Review – Zig Millennium 005 Technical Pen

There are a lot of technical pens out there, and I’ve only looked at a few. Today I’m going to try and remedy that a little bit by doing a review of the Zig Millennium technical pen, specifically the black 005 version.


The pen body is a bit odd. The bottom is a small, rounded piece of plastic. The barrel is silver and covered in writing. All necessary information is printed in several languages. The cap is nothing really special either: the top is flat with the tip size on what looks like a black plastic cutaway; the clip is simple, with a rounded end similar to a Pilot Precise or Uni-ball Vision. Interestingly enough, it says to keep the pen horizontal, but gives one a pocket clip. It’s the section of the pen that’s strange: it’s very small and nubby, it rounds off quite quickly and the ridges used to keep the cap in place are quite noticeable. It terminates rather abruptly into a metal end that leads to the tip. I’m not sure if one is supposed to hold the slightly uncomfortable section when writing or move back on the pen and place the fingers over the written portions of the pen, which I can feel the ink is raised up on, and will likely rub off quickly.


On to the tip. It produces a very thin line, around the same width, but perhaps a bit wider than other brands of the same size, though that may just be the paper being used. The ink is archival quality (haven’t tested) and waterproof (have tested, is quite!) though that is to be expected from a pigmented ink. The black is quite black, and a cool black, which is nice, as many blacks tend to be warm. Writing is smooth and there are no skips or bumps with a good tip, though it will wear out after some time.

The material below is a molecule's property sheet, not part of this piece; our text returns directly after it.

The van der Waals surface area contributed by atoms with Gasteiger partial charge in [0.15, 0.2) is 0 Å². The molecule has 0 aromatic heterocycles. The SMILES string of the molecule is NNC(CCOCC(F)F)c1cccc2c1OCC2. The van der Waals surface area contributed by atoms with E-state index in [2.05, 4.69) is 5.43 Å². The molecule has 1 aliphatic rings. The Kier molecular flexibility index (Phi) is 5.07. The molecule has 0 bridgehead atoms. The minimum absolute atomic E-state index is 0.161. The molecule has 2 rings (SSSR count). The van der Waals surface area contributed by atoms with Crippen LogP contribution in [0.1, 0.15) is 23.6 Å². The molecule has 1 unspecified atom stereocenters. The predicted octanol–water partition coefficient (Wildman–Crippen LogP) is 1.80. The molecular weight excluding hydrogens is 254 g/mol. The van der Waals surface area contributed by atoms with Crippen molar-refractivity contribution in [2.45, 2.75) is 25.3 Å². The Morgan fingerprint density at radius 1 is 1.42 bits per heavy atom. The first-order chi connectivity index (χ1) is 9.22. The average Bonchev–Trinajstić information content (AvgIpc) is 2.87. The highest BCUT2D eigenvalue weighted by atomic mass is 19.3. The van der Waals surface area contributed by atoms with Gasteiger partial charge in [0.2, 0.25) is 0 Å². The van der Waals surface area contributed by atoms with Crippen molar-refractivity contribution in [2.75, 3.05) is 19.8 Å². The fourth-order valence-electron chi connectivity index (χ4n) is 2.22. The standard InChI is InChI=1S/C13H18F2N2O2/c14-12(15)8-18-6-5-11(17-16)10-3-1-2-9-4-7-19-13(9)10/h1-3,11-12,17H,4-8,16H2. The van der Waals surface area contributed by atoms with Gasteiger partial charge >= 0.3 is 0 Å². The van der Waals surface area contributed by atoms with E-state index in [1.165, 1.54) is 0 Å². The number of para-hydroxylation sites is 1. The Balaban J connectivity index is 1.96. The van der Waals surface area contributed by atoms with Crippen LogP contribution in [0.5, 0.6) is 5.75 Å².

Overall it’s a good little pen, and quite comparable to the other technical pens in terms of both quality and price. I can’t speak for whether or not the rest of the line is wider than its counterparts from other brands, but that might be something to consider when purchasing. Otherwise, I’d say it’s almost entirely an æsthetic and comfort choice for the user.

Review – Palomino Blackwing Pencil

So I’ve reviewed some pencils, and I believe it is time in my pencil-reviewing career to take a look at the reproduction of the “greatest” pencil of all time: The Palomino Blackwing.


The body of the pencil is unique, which really is something to say about a pencil. The main body is a fairly standard hexagon shape, but painted in a nice, less-standard matte black. The Palomino Blackwing name and logo is printed in gold, with a gold band around the back. No indication of hardness is presented. The eraser holder starts off normal, but flares out into a rectangular shape with a metal insert that holds the eraser and makes it replaceable. This eraser holder is fairly smoothly finished, which is also unconventional. The erasers themselves are fine, they get the job done but they aren’t perfect, especially if they have to deal with the amount of lead this pencil puts on the paper.